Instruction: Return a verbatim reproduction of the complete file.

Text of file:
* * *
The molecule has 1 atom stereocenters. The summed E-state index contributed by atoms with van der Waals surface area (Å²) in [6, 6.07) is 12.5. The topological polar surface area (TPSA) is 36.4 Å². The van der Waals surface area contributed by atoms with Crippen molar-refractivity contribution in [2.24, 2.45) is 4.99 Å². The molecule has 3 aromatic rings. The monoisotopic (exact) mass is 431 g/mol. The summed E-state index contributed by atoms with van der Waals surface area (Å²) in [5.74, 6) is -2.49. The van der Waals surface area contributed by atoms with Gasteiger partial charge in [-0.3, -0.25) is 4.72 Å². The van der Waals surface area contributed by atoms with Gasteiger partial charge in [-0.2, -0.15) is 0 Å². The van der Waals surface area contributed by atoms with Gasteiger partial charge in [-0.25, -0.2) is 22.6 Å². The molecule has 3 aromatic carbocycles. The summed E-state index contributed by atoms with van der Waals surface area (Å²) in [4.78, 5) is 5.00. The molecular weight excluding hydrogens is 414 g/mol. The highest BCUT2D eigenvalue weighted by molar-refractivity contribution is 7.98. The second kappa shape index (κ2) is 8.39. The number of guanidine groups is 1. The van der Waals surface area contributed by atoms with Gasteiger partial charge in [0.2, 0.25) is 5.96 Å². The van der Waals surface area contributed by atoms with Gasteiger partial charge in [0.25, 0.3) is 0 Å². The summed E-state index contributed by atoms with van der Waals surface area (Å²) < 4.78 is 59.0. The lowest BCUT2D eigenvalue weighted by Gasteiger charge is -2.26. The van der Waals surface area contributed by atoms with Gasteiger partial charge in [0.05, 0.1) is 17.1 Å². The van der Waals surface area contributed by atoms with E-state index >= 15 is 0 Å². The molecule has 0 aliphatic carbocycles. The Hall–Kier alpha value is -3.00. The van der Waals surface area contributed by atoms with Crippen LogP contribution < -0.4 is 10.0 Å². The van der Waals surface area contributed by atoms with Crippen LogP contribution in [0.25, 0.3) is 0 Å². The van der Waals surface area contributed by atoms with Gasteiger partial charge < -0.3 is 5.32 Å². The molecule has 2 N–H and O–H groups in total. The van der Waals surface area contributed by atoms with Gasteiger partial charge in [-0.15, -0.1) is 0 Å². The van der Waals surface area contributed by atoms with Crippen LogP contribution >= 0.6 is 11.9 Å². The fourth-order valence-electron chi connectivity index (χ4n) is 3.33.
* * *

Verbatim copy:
The molecule has 1 atom stereocenters. The summed E-state index contributed by atoms with van der Waals surface area (Å²) in [6, 6.07) is 12.5. The topological polar surface area (TPSA) is 36.4 Å². The van der Waals surface area contributed by atoms with Crippen molar-refractivity contribution in [2.24, 2.45) is 4.99 Å². The molecule has 3 aromatic rings. The monoisotopic (exact) mass is 431 g/mol. The summed E-state index contributed by atoms with van der Waals surface area (Å²) in [5.74, 6) is -2.49. The van der Waals surface area contributed by atoms with Gasteiger partial charge in [-0.3, -0.25) is 4.72 Å². The van der Waals surface area contributed by atoms with Gasteiger partial charge in [-0.2, -0.15) is 0 Å². The van der Waals surface area contributed by atoms with Gasteiger partial charge in [-0.25, -0.2) is 22.6 Å². The molecule has 3 aromatic carbocycles. The summed E-state index contributed by atoms with van der Waals surface area (Å²) in [4.78, 5) is 5.00. The molecular weight excluding hydrogens is 414 g/mol. The highest BCUT2D eigenvalue weighted by molar-refractivity contribution is 7.98. The second kappa shape index (κ2) is 8.39. The number of guanidine groups is 1. The van der Waals surface area contributed by atoms with Gasteiger partial charge in [0.2, 0.25) is 5.96 Å². The van der Waals surface area contributed by atoms with Gasteiger partial charge in [0.25, 0.3) is 0 Å². The summed E-state index contributed by atoms with van der Waals surface area (Å²) < 4.78 is 59.0. The lowest BCUT2D eigenvalue weighted by Gasteiger charge is -2.26. The van der Waals surface area contributed by atoms with Gasteiger partial charge in [0.05, 0.1) is 17.1 Å². The van der Waals surface area contributed by atoms with E-state index >= 15 is 0 Å². The molecule has 0 aliphatic carbocycles. The Hall–Kier alpha value is -3.00. The van der Waals surface area contributed by atoms with Crippen LogP contribution < -0.4 is 10.0 Å². The van der Waals surface area contributed by atoms with Crippen LogP contribution in [0.25, 0.3) is 0 Å². The van der Waals surface area contributed by atoms with Gasteiger partial charge < -0.3 is 5.32 Å². The molecule has 2 N–H and O–H groups in total. The van der Waals surface area contributed by atoms with Gasteiger partial charge in [-0.15, -0.1) is 0 Å². The van der Waals surface area contributed by atoms with Crippen LogP contribution >= 0.6 is 11.9 Å². The fourth-order valence-electron chi connectivity index (χ4n) is 3.33.